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Is there a physics/math gene?

  1. Dec 8, 2008 #1
    I'm sure people are getting sick of me using this forum as a guidance session, but I must appeal to the minds of PF once more.

    Do you need a certain level of predisposition towards physics/math to be good enough to go far in the fields? How do you know if you have it? Are there just some people who cannot handle the rigor of an advanced physics or math education?

    Please use me as a case study to answer. I am very bright but have a history of being lazy which was reflected in my hs grads and my college grades the first few years. Eventually I started to smarten up.

    Currently as Major in CS my gpa would be roughly a 3.7, however I am not sure that being good in CS corresponds much to math and physics. At least, what my undegrad school considers CS.

    My only higher level math course at the time has been Calc I, I got roughly a A-/B+ in the course. This was my first exposure to Calculus and its concepts. IMO if the course graded simply based on understanding of concepts I would have gotten an A. Unfortunately, I tend to my typo/ silly arithmetic errors on exams.

    Maths lower Calc: Precalc,geometry,algebra and to some sense trig have always come pretty intuitive to me. In so much as I could usually find ways to solve problems without even learning the way prescribed in the book. Furthermore, when less mathematically inclinded students would ask me for help, I usually can not offer it in any real sense they can find useful. I just seem to conceptualize different than they do.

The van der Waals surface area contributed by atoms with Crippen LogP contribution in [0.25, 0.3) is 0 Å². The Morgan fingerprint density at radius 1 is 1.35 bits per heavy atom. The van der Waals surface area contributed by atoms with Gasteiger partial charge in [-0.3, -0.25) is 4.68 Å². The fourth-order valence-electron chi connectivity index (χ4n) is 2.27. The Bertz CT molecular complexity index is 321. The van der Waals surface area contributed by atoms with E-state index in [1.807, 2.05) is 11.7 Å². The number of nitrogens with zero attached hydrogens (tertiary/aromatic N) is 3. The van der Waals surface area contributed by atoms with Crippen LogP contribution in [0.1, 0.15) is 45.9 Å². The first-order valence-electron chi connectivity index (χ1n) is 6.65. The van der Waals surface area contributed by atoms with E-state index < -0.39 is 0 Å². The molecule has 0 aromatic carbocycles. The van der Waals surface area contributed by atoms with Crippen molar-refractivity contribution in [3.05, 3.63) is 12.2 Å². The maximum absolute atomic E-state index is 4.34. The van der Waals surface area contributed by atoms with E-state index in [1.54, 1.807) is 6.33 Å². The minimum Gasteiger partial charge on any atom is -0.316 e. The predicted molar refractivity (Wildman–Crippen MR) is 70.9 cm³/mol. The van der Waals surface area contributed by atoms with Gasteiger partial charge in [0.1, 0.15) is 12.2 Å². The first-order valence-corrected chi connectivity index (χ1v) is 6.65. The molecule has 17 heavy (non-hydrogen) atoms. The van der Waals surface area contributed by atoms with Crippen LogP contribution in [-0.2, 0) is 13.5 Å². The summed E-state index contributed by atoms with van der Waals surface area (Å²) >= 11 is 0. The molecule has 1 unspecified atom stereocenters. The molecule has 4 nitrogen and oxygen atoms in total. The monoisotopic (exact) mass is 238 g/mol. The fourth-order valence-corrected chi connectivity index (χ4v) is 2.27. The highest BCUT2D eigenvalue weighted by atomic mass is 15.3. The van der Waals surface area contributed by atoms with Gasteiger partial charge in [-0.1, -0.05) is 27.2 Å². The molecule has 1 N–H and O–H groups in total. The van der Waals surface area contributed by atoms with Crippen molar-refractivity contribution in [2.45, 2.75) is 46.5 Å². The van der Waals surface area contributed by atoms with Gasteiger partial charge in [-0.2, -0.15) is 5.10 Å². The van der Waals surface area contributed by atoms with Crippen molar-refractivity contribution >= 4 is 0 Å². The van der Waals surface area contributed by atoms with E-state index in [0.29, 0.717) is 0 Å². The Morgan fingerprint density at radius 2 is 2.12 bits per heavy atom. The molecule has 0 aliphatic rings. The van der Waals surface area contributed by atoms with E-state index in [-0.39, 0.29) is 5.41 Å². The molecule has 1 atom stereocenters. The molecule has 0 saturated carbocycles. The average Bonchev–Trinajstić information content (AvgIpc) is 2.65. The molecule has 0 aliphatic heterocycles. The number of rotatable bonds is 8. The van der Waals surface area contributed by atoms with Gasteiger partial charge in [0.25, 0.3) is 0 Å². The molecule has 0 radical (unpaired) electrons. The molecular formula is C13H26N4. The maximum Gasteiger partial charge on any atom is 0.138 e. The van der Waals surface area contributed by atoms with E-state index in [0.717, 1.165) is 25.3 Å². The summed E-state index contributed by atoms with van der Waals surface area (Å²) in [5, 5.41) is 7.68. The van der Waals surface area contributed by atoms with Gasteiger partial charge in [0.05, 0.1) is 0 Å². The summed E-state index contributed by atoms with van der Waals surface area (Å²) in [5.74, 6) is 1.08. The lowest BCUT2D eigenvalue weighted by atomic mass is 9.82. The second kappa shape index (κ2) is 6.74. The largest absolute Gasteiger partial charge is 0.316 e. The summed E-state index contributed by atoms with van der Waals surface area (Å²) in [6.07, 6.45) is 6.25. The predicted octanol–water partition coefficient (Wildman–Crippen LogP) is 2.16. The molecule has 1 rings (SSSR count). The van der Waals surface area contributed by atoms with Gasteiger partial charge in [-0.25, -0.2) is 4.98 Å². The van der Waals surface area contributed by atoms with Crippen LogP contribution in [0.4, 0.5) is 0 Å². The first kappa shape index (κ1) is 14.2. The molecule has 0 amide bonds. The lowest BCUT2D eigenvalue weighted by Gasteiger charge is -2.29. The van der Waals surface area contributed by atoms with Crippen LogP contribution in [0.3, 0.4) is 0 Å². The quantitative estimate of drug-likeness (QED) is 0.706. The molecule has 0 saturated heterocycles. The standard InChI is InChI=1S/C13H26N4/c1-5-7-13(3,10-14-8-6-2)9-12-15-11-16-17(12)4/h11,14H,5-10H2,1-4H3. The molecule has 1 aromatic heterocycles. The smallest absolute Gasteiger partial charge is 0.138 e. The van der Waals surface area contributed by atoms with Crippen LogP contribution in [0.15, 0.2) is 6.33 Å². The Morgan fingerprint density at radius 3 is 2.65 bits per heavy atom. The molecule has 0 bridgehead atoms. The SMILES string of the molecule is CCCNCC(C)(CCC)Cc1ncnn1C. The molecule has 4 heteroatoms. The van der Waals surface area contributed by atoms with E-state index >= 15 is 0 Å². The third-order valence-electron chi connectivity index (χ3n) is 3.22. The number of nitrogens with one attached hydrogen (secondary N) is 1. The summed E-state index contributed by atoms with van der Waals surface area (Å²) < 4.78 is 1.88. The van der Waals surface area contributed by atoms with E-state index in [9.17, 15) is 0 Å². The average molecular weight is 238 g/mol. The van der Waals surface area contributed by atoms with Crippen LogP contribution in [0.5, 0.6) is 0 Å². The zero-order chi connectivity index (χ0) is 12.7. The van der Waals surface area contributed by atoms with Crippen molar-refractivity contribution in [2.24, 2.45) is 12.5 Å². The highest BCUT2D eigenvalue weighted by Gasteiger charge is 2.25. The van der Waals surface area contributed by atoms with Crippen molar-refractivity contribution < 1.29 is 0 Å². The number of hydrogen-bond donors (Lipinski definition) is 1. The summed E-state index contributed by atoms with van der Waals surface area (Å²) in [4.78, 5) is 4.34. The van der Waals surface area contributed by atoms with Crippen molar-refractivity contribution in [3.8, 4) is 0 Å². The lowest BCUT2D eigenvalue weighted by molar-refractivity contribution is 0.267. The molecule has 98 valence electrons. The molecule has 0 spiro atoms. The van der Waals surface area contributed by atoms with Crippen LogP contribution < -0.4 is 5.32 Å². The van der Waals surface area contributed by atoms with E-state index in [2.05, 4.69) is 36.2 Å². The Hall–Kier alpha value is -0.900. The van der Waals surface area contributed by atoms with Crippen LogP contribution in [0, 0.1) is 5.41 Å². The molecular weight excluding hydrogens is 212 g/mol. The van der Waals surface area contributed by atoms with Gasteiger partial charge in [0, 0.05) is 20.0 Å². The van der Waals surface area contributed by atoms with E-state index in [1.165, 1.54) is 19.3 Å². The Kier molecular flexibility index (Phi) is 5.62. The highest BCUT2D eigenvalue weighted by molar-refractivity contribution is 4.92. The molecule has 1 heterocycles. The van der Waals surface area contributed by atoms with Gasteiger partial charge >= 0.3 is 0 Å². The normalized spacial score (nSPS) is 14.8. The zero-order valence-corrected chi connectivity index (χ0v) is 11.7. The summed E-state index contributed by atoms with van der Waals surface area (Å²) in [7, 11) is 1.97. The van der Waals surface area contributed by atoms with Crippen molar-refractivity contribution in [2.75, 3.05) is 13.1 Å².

On the physics side I do not have much experience but have coming to see that doing well in a physics seems to mostly follow being able to apply the mathematical tools to practical situation, ei modeling a situation.

    If it plays any roll my IQ was taken to be 136 @ age 10 but now 125-130 @ age 22. I don't know if it does but if you would like to consider it in your answer...

    So from this starting point how can I tell if I have whatever the necessary intangibles are to go far in Physics/Math? As I investigate changing my major I have began to wonder if there is some intersection of work vs reward where if it might no longer be worth it consider pursuing a physics career. I find my mid-level CS classes somewhat challenging but not too much so and obviously expect that if I did change the major the difficult would increase. However, if I was barely making it by in higher level math and physics course because I simply could not grasp the material, I would rather not go that route.

    Is there any way to predict such a thing?
    Last edited: Dec 8, 2008
  2. jcsd
  3. Dec 8, 2008 #2
    Heh, you're looking for a relatively primitive biological reason for a complex mental process. Hard work, more than anything at all, determines success in the sciences and maths. Can you hack it would depend more on how many nights you're willing to spend hacking away at confusing problem sets until sunrise than what your IQ is. No, there is no way to predict it but if you're planning on finding a predisposition and then believing that that will be enough to allow you to succeed, I fear for your academic future.

    On the other hand, if you found out that yes, you have a predisposition for math and science than would you be willing to work harder at it? Go for what you're interested in and put in a lot of hours understanding and working out the problems.
  4. Dec 9, 2008 #3
    Naturally, I have taken into account that working hard is needed. But beyond that is there a wall where some people just cannot intuitively understand the material?
  5. Dec 9, 2008 #4
    In my case, I think a medical condition of insomnia (particularly present when there was an interesting problem to be working on) was probably the best factor for my success in science and math (note MissSilvy's point of being able/willing to work on a problem set until sunrise). 2nd factor: Probably my type-A perfectionist personality (note: you should be concerned about your lack of care for typo's and arithmetic errors... you state to be good at concepts... but don't you look at numerical solutions to be sure the units make sense and the number is within a reasonable range conceptually?)
  6. Dec 9, 2008 #5